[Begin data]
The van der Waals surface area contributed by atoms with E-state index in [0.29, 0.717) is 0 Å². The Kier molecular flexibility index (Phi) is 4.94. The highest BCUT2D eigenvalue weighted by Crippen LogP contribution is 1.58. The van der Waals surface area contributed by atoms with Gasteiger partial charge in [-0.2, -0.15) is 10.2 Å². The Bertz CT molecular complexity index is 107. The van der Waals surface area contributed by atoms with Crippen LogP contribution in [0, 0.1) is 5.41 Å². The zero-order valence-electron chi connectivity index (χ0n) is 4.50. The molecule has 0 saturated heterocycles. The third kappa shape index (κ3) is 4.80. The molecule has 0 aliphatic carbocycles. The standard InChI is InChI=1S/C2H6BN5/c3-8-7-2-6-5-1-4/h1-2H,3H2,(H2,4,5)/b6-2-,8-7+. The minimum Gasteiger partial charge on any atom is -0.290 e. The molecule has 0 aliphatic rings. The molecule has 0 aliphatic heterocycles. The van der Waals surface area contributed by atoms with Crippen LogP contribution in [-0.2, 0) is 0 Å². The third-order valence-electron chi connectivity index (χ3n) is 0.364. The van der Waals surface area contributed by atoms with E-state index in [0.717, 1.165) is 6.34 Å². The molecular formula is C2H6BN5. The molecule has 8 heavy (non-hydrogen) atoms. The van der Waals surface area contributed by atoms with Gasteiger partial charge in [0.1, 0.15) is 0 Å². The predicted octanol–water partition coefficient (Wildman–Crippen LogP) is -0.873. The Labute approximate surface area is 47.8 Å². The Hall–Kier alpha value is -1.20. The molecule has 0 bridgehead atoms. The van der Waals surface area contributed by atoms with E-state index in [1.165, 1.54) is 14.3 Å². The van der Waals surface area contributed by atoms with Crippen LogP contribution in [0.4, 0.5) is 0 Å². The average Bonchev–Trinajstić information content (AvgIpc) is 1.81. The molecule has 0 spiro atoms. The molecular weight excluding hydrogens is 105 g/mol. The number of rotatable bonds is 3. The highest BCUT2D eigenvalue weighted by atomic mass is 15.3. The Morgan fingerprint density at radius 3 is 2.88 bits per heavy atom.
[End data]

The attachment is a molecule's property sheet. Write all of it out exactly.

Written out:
The van der Waals surface area contributed by atoms with E-state index in [0.29, 0.717) is 0 Å². The Kier molecular flexibility index (Phi) is 4.94. The highest BCUT2D eigenvalue weighted by Crippen LogP contribution is 1.58. The van der Waals surface area contributed by atoms with Gasteiger partial charge in [-0.2, -0.15) is 10.2 Å². The Bertz CT molecular complexity index is 107. The van der Waals surface area contributed by atoms with Crippen LogP contribution in [0, 0.1) is 5.41 Å². The zero-order valence-electron chi connectivity index (χ0n) is 4.50. The molecule has 0 saturated heterocycles. The third kappa shape index (κ3) is 4.80. The molecule has 0 aliphatic carbocycles. The standard InChI is InChI=1S/C2H6BN5/c3-8-7-2-6-5-1-4/h1-2H,3H2,(H2,4,5)/b6-2-,8-7+. The minimum Gasteiger partial charge on any atom is -0.290 e. The molecule has 0 aliphatic rings. The molecule has 0 aliphatic heterocycles. The van der Waals surface area contributed by atoms with Crippen LogP contribution in [-0.2, 0) is 0 Å². The third-order valence-electron chi connectivity index (χ3n) is 0.364. The van der Waals surface area contributed by atoms with E-state index in [0.717, 1.165) is 6.34 Å². The molecular formula is C2H6BN5. The molecule has 8 heavy (non-hydrogen) atoms. The van der Waals surface area contributed by atoms with Gasteiger partial charge in [0.1, 0.15) is 0 Å². The predicted octanol–water partition coefficient (Wildman–Crippen LogP) is -0.873. The Labute approximate surface area is 47.8 Å². The Hall–Kier alpha value is -1.20. The molecule has 0 bridgehead atoms. The van der Waals surface area contributed by atoms with E-state index in [1.165, 1.54) is 14.3 Å². The van der Waals surface area contributed by atoms with Crippen LogP contribution in [0.4, 0.5) is 0 Å². The average Bonchev–Trinajstić information content (AvgIpc) is 1.81. The molecule has 0 spiro atoms. The molecular weight excluding hydrogens is 105 g/mol. The number of rotatable bonds is 3. The highest BCUT2D eigenvalue weighted by atomic mass is 15.3. The Morgan fingerprint density at radius 3 is 2.88 bits per heavy atom.